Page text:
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City feeling

Setting out in search of modern Salzburg …

It’s a familiar picture: Salzburg, the city of church towers, a cultural hotspot, a mecca of the classics. Of course, there has to be so much more that’s just waiting to be discovered, but somehow, it seems almost inevitable that we will be drawn back to the Baroque and picture-book photo motifs. But I wasn’t quite willing to accept that – so I headed out, smartphone in hand, to see if I could find a different side to the city.

Step One: Googling.

Sherlock Holmes had his magnifying glass and Miss Marple had her sharp mind. Today, we have Google. So, I key in “modern Salzburg” – with most of the results on the first few pages homing in on the Museum der Moderne, which is Salzburg’s museum of modern art. So, I decide to go with the Google flow and begin my explorations on top of the Mönchsberg. Not many people know that the concrete facade of this art museum is actually an obscure hommage to Mozart: Slots in the outer cladding are a sophisticated reference to arias from his opera “Don Giovanni”. As you would expect, the museum contains an exhibition of contemporary art. Though I don’t spend too much time on the inside. To be quite honest, I find the outside even more intriguing – not least because there’s a steel cone right in front that provides an excellent photo op. It’s known as the “Sleeping House” and, aptly enough, laid down and basically put to bed every night. Next to it, you’ll find a tower that you are invited to step inside of. A red sign tells us this is the “Sky Tower”. And that’s when I first become aware of something known as the “Walk of Modern Art”. Once again, I go ahead and ask Google, and discover that another artwork is waiting for me just a few steps away from the museum. And, oh my, it is really quite beautiful: It goes by the name “Numbers in the Forest” and has a very powerful, almost mystical impact on me.

Step Two: Where’s the art?

This “Walk of Modern Art” has piqued my curiosity. As it turns out, every year an international artist was invited to select a place to create a permanent installation. I read about 13 artworks in total, made by the likes of Marina Abramovic, Anselm Kiefer and Erwin Wurm. Which automatically gives me the keywords for my next foray into the Google universe: “art in public spaces”. First up, the Internet spits out a list of artworks that have nothing at all to do with my particular “Walk of Modern Art”, though I have to say, they are still worth browsing through. For someone who was initially very skeptical that they would ever escape from this city’s maze of church towers and classical themes, my pulse has suddenly begun racing quite a bit faster. In fact, I’m almost electrified.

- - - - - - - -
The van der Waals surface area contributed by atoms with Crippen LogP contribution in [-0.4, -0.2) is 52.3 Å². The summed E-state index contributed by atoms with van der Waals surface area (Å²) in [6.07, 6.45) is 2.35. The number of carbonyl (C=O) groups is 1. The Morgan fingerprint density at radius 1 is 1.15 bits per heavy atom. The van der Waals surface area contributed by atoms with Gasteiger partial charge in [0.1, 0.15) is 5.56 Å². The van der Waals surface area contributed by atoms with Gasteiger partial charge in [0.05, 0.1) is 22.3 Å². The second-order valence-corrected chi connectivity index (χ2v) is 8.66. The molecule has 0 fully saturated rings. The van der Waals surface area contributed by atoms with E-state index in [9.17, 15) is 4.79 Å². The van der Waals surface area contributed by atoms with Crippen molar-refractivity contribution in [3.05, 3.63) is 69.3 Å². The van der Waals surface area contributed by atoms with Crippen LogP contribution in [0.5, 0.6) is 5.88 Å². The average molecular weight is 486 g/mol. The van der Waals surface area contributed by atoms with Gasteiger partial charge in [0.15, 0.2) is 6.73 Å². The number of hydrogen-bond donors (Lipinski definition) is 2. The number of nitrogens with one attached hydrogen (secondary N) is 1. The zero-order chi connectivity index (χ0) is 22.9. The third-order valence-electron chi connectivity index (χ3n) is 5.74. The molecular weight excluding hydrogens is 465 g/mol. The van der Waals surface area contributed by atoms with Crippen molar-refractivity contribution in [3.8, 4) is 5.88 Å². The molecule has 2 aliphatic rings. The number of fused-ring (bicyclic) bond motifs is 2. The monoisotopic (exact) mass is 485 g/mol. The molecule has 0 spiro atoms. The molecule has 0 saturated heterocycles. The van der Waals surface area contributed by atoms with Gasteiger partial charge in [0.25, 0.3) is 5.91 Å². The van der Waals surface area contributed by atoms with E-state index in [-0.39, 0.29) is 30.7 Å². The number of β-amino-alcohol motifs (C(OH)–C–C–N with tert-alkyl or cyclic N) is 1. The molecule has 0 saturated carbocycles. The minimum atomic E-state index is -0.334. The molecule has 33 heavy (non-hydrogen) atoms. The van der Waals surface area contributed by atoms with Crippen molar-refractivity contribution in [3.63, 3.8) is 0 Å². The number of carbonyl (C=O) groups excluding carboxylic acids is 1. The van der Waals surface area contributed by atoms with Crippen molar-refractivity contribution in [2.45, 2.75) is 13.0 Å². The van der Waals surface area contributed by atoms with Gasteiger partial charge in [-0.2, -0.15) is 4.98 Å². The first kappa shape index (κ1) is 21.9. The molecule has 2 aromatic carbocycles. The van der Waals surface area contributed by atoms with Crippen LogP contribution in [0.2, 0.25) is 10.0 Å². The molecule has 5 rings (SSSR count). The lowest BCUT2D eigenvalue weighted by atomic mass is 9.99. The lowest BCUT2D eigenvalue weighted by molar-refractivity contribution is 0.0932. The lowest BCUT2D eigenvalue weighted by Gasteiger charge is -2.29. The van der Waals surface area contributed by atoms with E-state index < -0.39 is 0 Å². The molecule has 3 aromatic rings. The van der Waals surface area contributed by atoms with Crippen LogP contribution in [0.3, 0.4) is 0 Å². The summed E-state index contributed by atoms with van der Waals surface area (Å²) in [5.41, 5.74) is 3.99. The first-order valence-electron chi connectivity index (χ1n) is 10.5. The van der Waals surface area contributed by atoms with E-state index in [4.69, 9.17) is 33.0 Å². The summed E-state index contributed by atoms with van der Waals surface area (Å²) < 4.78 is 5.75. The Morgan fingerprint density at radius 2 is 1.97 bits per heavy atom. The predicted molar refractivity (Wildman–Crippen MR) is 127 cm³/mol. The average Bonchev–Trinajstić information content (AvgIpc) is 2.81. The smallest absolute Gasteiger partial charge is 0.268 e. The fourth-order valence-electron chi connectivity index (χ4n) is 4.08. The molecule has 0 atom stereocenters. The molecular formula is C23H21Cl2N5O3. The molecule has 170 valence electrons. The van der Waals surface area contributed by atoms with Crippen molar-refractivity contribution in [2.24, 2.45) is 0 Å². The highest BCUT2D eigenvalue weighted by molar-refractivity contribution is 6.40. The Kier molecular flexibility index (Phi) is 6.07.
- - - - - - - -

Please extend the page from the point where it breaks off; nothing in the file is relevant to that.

Step Three: Soaking it all in.

On the city tourist office’s website, I come across a city walk that is dedicated to the theme of “Creative Salzburg”. That’s when I become aware that, as you roam Salzburg, you will encounter what can only be described as” art clusters”. And so, since the weather is nice, I decide to explore the cluster of art pieces inside Mirabell Gardens. Mirabell is famous for its dwarfs, its connection to “The Sound of Music” and as a beautiful photo motif with the historic district of the city as a backdrop. But on this particular expedition of mine, I focus on the many smaller highlights that might otherwise not have caught my attention: for example, “The Dancer” on the Rose Hill, the Museum Pavilion and the “Trio Making Music”. I quietly sit down on a bench, enjoying the view of the city and the sunshine tickling my nose, and catch myself reading up on all the different artworks. Who would’ve thought that so many modern pieces would be hidden away in this Baroque garden, in this Baroque city?

Step Four: Continue.

In addition to the clusters I just mentioned, the city walk also gave me a number of insider tips that are now at the top of my must-see list. That includes Hangar-7 as well as Café Cult in the Künstlerhaus (a favorite hangout of a girlfriend of mine). Pictures of the sculpture park at Schloss Arenberg have also whet my appetite for more. I couldn’t be more thrilled to have discovered so many under-the-radar places. Along with a whole new side to Salzburg’s personality.